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Icebreakers are structured activities that are designed to relax learners, introduce them to each other, and energize them in what is normally an unduly formal atmosphere or situation. Icebreakers are not normally related to the subject matter, where as “openers” are related to the subject matter that is to be discussed. In addition, they often help to break up the cliques and invite people to form random groupings in a non-threatening and fun way.
The term “icebreaker” comes from “break the ice,” which in turn comes from special ships called “icebreakers” that are designed to break up ice in the arctic regions. And just as these ships make it easier for other ships to travel, an icebreaker helps to clear the way for learning to occur by making the learners more comfortable by helping to bring about conversation. 
Types of Ice-breakers
1. Simple games
2. Solving a puzzle or conundrum
3. Responding to questions. (Questions can be silly, fun, serious, reflective, experiential, etc)
4. Sharing experiences
5. Creating visuals and posting
6. Posting blogs
7. Personal Introductions (Getting to Know You)
Tips for Effective Ice-Breakers
1. Keep it simple
2. Make it fun
3. Be creative
4. Consider various types of Ice-breakers - don't just stick to "questions"
5. Consider your audience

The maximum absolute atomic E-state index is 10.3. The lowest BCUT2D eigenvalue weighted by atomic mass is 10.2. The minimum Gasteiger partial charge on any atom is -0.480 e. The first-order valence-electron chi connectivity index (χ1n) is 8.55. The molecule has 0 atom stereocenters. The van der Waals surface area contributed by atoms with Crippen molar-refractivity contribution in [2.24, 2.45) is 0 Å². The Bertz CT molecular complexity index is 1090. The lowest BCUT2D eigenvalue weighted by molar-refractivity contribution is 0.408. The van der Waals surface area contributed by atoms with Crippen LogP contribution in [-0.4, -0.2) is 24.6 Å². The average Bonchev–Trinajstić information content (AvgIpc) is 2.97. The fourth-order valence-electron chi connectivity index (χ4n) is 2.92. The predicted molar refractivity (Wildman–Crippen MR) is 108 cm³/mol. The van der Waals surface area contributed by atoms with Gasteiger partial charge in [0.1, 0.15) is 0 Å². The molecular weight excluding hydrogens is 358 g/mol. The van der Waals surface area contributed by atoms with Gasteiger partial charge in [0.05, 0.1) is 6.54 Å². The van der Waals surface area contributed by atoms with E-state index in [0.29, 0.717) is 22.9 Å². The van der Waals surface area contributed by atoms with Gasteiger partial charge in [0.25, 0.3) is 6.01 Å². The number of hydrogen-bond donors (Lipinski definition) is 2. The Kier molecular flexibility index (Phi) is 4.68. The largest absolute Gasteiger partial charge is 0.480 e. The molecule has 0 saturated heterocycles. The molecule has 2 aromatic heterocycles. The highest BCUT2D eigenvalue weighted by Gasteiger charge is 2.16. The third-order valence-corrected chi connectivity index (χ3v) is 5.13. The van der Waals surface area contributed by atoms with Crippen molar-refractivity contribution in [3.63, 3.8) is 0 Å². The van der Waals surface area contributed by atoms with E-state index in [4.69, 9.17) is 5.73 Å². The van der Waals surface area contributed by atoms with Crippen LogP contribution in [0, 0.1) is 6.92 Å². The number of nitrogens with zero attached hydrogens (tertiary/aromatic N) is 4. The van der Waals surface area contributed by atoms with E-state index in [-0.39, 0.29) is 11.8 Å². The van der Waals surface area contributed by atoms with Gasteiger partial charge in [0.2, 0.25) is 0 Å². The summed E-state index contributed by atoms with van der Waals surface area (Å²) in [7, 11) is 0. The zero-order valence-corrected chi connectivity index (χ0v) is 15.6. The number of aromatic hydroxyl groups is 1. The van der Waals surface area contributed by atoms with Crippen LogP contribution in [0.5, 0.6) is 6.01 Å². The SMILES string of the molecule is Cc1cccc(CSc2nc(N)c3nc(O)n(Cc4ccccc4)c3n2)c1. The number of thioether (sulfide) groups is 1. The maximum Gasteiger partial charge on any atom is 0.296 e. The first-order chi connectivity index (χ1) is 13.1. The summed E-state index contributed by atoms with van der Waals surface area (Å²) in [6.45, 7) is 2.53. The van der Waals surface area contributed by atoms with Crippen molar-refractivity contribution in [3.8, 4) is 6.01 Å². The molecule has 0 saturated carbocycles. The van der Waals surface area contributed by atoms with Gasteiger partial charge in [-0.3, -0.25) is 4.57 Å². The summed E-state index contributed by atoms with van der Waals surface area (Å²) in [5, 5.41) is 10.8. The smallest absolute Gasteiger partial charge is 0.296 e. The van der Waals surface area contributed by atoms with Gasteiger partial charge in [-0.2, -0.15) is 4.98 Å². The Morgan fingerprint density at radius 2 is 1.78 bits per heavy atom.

6. Be aware of time constraints
7. Keep in mind technology requirements
Online Resources (Icebreaker Activities)
- Ice Breakers Activities - Target Audience: Staff, Adults, or Children
- Ice Breakers Activities and Introduction - Tools for Trainers
- Free Icebreakers -Business Training Works, Inc.
- Icebreakers Archive | Classroom Icebreaker Activities EdWorld's Back to School archive page
- Icebreakers - Definition and examples Created by Laura Tillery
- Icebreakers (K-12) TeacherVision.com
- Ice-Breaker Ideas Teaching with Technology
- Fergueson, S., & Aimone, L. (2002). Making people feel valued. Communication: Journalism Education Today, 36(1), 5-11.
- Sisco, B. R. (1991). Setting the climate for effective teaching and learning. New Directions for Adult and Continuing Education, (50), 41-50.
- Zigmond, R. H. (2008). Ask a provocative question to break the ice. College Teaching, 56(3), 154-156.
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